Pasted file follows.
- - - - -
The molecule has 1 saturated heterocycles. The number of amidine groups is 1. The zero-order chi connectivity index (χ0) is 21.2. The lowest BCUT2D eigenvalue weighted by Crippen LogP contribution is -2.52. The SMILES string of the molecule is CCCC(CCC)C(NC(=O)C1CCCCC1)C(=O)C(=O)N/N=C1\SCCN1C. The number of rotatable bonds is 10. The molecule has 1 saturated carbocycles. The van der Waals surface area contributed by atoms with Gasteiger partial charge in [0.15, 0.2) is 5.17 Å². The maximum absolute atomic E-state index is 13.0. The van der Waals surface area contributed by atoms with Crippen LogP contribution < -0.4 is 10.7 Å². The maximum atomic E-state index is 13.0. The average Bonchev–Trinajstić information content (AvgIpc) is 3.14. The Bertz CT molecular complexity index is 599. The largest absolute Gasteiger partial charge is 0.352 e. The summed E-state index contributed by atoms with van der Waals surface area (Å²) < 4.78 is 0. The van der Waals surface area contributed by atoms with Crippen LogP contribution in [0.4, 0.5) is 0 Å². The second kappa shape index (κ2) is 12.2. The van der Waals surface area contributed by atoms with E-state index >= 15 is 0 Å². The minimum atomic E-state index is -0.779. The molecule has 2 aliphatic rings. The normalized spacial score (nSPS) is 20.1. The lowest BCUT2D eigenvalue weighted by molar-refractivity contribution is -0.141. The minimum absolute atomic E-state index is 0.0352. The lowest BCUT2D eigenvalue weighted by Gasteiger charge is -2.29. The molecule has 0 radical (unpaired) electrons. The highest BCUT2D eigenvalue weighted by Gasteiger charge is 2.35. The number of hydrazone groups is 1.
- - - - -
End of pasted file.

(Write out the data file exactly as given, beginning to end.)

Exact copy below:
The molecule has 1 saturated heterocycles. The number of amidine groups is 1. The zero-order chi connectivity index (χ0) is 21.2. The lowest BCUT2D eigenvalue weighted by Crippen LogP contribution is -2.52. The SMILES string of the molecule is CCCC(CCC)C(NC(=O)C1CCCCC1)C(=O)C(=O)N/N=C1\SCCN1C. The number of rotatable bonds is 10. The molecule has 1 saturated carbocycles. The van der Waals surface area contributed by atoms with Gasteiger partial charge in [0.15, 0.2) is 5.17 Å². The maximum absolute atomic E-state index is 13.0. The van der Waals surface area contributed by atoms with Crippen LogP contribution < -0.4 is 10.7 Å². The maximum atomic E-state index is 13.0. The average Bonchev–Trinajstić information content (AvgIpc) is 3.14. The Bertz CT molecular complexity index is 599. The largest absolute Gasteiger partial charge is 0.352 e. The summed E-state index contributed by atoms with van der Waals surface area (Å²) < 4.78 is 0. The van der Waals surface area contributed by atoms with Crippen LogP contribution in [0.4, 0.5) is 0 Å². The second kappa shape index (κ2) is 12.2. The van der Waals surface area contributed by atoms with E-state index >= 15 is 0 Å². The minimum atomic E-state index is -0.779. The molecule has 2 aliphatic rings. The normalized spacial score (nSPS) is 20.1. The lowest BCUT2D eigenvalue weighted by molar-refractivity contribution is -0.141. The minimum absolute atomic E-state index is 0.0352. The lowest BCUT2D eigenvalue weighted by Gasteiger charge is -2.29. The molecule has 0 radical (unpaired) electrons. The highest BCUT2D eigenvalue weighted by Gasteiger charge is 2.35. The number of hydrazone groups is 1.